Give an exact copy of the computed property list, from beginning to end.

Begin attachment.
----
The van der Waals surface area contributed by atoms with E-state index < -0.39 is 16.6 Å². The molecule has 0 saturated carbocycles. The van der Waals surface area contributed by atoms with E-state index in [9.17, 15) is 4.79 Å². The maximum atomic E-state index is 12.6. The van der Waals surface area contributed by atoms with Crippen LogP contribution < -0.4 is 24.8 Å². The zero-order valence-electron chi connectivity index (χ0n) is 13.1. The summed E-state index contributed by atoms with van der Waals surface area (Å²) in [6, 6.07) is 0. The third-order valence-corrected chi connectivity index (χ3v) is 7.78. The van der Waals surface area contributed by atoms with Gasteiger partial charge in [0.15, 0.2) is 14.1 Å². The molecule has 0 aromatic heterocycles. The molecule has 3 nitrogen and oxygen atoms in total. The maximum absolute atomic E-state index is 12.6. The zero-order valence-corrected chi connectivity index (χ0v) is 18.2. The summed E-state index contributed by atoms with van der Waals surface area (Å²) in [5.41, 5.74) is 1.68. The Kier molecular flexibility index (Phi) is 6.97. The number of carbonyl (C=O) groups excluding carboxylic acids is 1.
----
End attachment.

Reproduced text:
The van der Waals surface area contributed by atoms with E-state index < -0.39 is 16.6 Å². The molecule has 0 saturated carbocycles. The van der Waals surface area contributed by atoms with E-state index in [9.17, 15) is 4.79 Å². The maximum atomic E-state index is 12.6. The van der Waals surface area contributed by atoms with Crippen LogP contribution < -0.4 is 24.8 Å². The zero-order valence-electron chi connectivity index (χ0n) is 13.1. The summed E-state index contributed by atoms with van der Waals surface area (Å²) in [6, 6.07) is 0. The third-order valence-corrected chi connectivity index (χ3v) is 7.78. The van der Waals surface area contributed by atoms with Gasteiger partial charge in [0.15, 0.2) is 14.1 Å². The molecule has 0 aromatic heterocycles. The molecule has 3 nitrogen and oxygen atoms in total. The maximum absolute atomic E-state index is 12.6. The zero-order valence-corrected chi connectivity index (χ0v) is 18.2. The summed E-state index contributed by atoms with van der Waals surface area (Å²) in [5.41, 5.74) is 1.68. The Kier molecular flexibility index (Phi) is 6.97. The number of carbonyl (C=O) groups excluding carboxylic acids is 1.